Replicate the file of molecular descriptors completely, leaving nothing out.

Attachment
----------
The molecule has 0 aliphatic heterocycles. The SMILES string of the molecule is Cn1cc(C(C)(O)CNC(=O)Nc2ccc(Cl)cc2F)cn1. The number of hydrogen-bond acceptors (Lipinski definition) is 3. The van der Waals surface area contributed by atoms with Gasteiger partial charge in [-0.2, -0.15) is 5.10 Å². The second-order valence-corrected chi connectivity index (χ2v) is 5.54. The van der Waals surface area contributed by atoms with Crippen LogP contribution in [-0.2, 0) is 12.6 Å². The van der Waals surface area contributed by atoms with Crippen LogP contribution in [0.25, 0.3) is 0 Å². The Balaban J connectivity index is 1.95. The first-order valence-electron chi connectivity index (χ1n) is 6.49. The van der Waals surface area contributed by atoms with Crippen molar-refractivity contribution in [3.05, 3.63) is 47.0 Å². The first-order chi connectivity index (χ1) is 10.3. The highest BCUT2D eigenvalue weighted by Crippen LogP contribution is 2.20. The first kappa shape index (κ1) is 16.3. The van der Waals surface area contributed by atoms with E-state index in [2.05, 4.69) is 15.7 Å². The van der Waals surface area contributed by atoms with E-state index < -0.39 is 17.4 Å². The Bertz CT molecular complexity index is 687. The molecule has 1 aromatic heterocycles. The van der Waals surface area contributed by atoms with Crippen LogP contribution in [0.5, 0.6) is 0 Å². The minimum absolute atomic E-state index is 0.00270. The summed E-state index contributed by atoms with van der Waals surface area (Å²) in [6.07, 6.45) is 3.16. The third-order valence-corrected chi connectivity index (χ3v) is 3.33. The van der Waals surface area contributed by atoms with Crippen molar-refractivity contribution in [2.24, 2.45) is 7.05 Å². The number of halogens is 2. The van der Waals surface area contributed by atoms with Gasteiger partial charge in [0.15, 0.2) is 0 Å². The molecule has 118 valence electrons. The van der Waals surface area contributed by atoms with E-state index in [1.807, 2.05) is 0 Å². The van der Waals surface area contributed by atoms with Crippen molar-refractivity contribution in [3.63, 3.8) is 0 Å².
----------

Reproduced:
The molecule has 0 aliphatic heterocycles. The SMILES string of the molecule is Cn1cc(C(C)(O)CNC(=O)Nc2ccc(Cl)cc2F)cn1. The number of hydrogen-bond acceptors (Lipinski definition) is 3. The van der Waals surface area contributed by atoms with Gasteiger partial charge in [-0.2, -0.15) is 5.10 Å². The second-order valence-corrected chi connectivity index (χ2v) is 5.54. The van der Waals surface area contributed by atoms with Crippen LogP contribution in [-0.2, 0) is 12.6 Å². The van der Waals surface area contributed by atoms with Crippen LogP contribution in [0.25, 0.3) is 0 Å². The Balaban J connectivity index is 1.95. The first-order valence-electron chi connectivity index (χ1n) is 6.49. The van der Waals surface area contributed by atoms with Crippen molar-refractivity contribution in [3.05, 3.63) is 47.0 Å². The first-order chi connectivity index (χ1) is 10.3. The highest BCUT2D eigenvalue weighted by Crippen LogP contribution is 2.20. The first kappa shape index (κ1) is 16.3. The van der Waals surface area contributed by atoms with E-state index in [2.05, 4.69) is 15.7 Å². The van der Waals surface area contributed by atoms with E-state index < -0.39 is 17.4 Å². The Bertz CT molecular complexity index is 687. The molecule has 1 aromatic heterocycles. The van der Waals surface area contributed by atoms with Crippen LogP contribution in [0.5, 0.6) is 0 Å². The minimum absolute atomic E-state index is 0.00270. The summed E-state index contributed by atoms with van der Waals surface area (Å²) in [6.07, 6.45) is 3.16. The third-order valence-corrected chi connectivity index (χ3v) is 3.33. The van der Waals surface area contributed by atoms with Crippen molar-refractivity contribution in [2.24, 2.45) is 7.05 Å². The number of halogens is 2. The van der Waals surface area contributed by atoms with Gasteiger partial charge in [0.15, 0.2) is 0 Å². The molecule has 118 valence electrons. The van der Waals surface area contributed by atoms with E-state index in [1.807, 2.05) is 0 Å². The van der Waals surface area contributed by atoms with Crippen molar-refractivity contribution in [3.63, 3.8) is 0 Å².